What’s Benioff’s Most Important Value?
Without values, it is not possible for companies to succeed. It is even worse for startups. Big companies might discover that they just messed up in one or another, and pour money out to PR agencies to try and fix the situation.
Marc Benioff has said a number of times that nothing beats trust. The more customers trust you, the more they will pay you. The more they trust you, the more people they will tell about your business. The more they trust you, the stronger relationships you will build.
In the wake of Facebook’s user data violation in the Cambridge Analytica scandals and fake news ravaging the platform, Benioff spoke out. In the wake of Uber’s issues that led to Uber former CEO Travis Kalanick stepping down, Benioff was heard again. For both companies, he emphasized that the biggest value they had broken was trust with their users. As far as he was concerned, both companies are facing trust-based issues where the users do not trust how their data was used or how operations and employees were managed.
“There is nothing more important than the trust you have with your customers, with your employees, with your partners and all your key stakeholders.” ~ Marc Benioff
For startups and CEOs his advice to retain trust as your highest value. In an interview with CNBC, Benioff said:
“In today’s world, you have to have trust as your highest value. When you lose trust with your customers, like we saw with Facebook, you’ve got to really work hard to build it back. And in that case, you have a crisis of trust. We saw that last year here in San Francisco with Uber as well. These are companies that go through an incredible crisis because they have to reboot their values.”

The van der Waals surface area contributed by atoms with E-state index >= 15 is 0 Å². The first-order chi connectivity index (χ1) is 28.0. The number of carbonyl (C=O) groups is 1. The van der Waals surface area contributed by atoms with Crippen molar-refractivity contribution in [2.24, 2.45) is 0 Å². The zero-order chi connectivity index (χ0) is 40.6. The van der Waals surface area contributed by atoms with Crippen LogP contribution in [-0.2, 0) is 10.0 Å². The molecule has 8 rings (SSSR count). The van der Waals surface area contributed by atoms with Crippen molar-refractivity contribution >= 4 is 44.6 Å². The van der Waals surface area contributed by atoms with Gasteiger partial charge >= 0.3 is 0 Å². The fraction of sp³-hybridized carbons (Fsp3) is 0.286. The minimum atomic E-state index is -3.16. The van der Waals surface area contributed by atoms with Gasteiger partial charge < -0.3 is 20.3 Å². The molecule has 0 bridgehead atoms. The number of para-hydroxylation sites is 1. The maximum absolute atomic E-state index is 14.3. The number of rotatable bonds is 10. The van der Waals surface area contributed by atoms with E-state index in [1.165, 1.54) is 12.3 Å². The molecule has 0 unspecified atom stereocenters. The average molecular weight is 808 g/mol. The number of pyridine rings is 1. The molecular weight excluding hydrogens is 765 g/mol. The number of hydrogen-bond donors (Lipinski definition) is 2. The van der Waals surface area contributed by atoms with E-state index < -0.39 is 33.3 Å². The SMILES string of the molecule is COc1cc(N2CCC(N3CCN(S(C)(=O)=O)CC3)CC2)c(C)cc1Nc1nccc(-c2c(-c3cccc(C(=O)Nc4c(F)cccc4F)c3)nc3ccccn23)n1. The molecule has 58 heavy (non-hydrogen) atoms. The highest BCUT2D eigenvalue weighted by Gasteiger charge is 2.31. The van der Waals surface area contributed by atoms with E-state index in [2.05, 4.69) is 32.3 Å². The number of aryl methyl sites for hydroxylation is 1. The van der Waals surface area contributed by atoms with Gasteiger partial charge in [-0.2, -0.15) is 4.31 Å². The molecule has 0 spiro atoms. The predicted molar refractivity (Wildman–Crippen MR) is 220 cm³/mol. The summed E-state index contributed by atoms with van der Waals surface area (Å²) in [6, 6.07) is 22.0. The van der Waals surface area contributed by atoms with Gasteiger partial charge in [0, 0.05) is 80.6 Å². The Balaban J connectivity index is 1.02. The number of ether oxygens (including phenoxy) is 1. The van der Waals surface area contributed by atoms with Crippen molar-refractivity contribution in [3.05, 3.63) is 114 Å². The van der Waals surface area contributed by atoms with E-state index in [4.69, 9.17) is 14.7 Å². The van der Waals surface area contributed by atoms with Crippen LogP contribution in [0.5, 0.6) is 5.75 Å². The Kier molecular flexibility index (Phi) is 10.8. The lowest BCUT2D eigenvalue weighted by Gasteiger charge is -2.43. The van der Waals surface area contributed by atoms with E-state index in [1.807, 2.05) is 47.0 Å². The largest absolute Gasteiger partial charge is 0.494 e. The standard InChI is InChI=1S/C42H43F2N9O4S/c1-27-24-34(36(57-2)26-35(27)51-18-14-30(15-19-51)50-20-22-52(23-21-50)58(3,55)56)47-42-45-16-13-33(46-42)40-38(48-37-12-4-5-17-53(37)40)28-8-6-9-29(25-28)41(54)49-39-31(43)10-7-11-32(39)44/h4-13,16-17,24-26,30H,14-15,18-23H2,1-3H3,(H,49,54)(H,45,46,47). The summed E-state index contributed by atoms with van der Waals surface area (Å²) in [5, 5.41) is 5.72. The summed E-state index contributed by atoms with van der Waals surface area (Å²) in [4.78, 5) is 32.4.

What Guided Benioff in His Early Days?
For someone who faced so many obstacles, Benioff must have had guiding principles or some motivation and drive that led him not to quit. One of Benioff’s earliest employees, Tien Tzuo, has written about his experience as Salesforce’s 11th employee and first chief marketing officer (CMO) in an article published by Forbes. It all shows one thing, drive and passion could never have been enough. So what was?
1) Pitching a Product is More about Listening
Tien once attended a meeting with Benioff where they would pitch a client on joining Salesforce. It was a Salesforce meeting that turned into a sales call, then into a listening call.
Instead of waiting for the client to say what problems they were facing then pitching them product features, Benioff started asking the client questions like what do you think of the name “Salesforce.com”? What do you think of the tabs as a navigation tool? What do you think of the Salesforce colors?
The clients then replied with feedback. As the sales call went on, the CMO realized that Marc’s strategy was to always test his vision, strategy, and ideas. He used this opportunity of speaking to possible clients to help him get an understanding of not only what the client was looking for but also what the client thought of the product design and efficiency. Listening was his way of pitching the product, and it worked so many times.
2) Do Not Be Afraid of Big Ideas
When Salesforce first started, it was not just a big idea but it looked impossible. Those days, companies were spending weeks, months, and sometimes years installing heavy software to use as CRM solutions. Coupled with the millions of dollars they were spending on a product that was not really worth it, Benioff thought the impossible possible.